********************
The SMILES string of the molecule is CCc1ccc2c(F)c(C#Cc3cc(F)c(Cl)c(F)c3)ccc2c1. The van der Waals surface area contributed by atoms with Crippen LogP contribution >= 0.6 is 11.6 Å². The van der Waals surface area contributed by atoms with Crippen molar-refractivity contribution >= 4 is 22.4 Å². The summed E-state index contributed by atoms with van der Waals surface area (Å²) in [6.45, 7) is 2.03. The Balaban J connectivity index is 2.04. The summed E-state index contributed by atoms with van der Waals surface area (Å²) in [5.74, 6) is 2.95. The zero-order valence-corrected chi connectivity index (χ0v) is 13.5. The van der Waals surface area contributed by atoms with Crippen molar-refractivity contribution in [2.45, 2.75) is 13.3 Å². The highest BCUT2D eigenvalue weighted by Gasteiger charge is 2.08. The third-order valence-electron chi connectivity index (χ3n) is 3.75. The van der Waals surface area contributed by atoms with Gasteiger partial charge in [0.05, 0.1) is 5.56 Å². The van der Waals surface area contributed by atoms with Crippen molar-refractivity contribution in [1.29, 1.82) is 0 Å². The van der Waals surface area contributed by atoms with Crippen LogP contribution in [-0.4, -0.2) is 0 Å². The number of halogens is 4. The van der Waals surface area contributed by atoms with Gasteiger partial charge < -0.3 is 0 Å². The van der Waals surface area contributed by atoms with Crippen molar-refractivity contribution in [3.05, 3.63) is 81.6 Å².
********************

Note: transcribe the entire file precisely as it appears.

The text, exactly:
The SMILES string of the molecule is CCc1ccc2c(F)c(C#Cc3cc(F)c(Cl)c(F)c3)ccc2c1. The van der Waals surface area contributed by atoms with Crippen LogP contribution >= 0.6 is 11.6 Å². The van der Waals surface area contributed by atoms with Crippen molar-refractivity contribution >= 4 is 22.4 Å². The summed E-state index contributed by atoms with van der Waals surface area (Å²) in [6.45, 7) is 2.03. The Balaban J connectivity index is 2.04. The summed E-state index contributed by atoms with van der Waals surface area (Å²) in [5.74, 6) is 2.95. The zero-order valence-corrected chi connectivity index (χ0v) is 13.5. The van der Waals surface area contributed by atoms with Crippen molar-refractivity contribution in [2.45, 2.75) is 13.3 Å². The highest BCUT2D eigenvalue weighted by Gasteiger charge is 2.08. The third-order valence-electron chi connectivity index (χ3n) is 3.75. The van der Waals surface area contributed by atoms with Gasteiger partial charge in [0.05, 0.1) is 5.56 Å². The van der Waals surface area contributed by atoms with Crippen molar-refractivity contribution in [1.29, 1.82) is 0 Å². The van der Waals surface area contributed by atoms with Crippen LogP contribution in [-0.4, -0.2) is 0 Å². The number of halogens is 4. The van der Waals surface area contributed by atoms with Gasteiger partial charge < -0.3 is 0 Å². The van der Waals surface area contributed by atoms with Crippen molar-refractivity contribution in [3.05, 3.63) is 81.6 Å².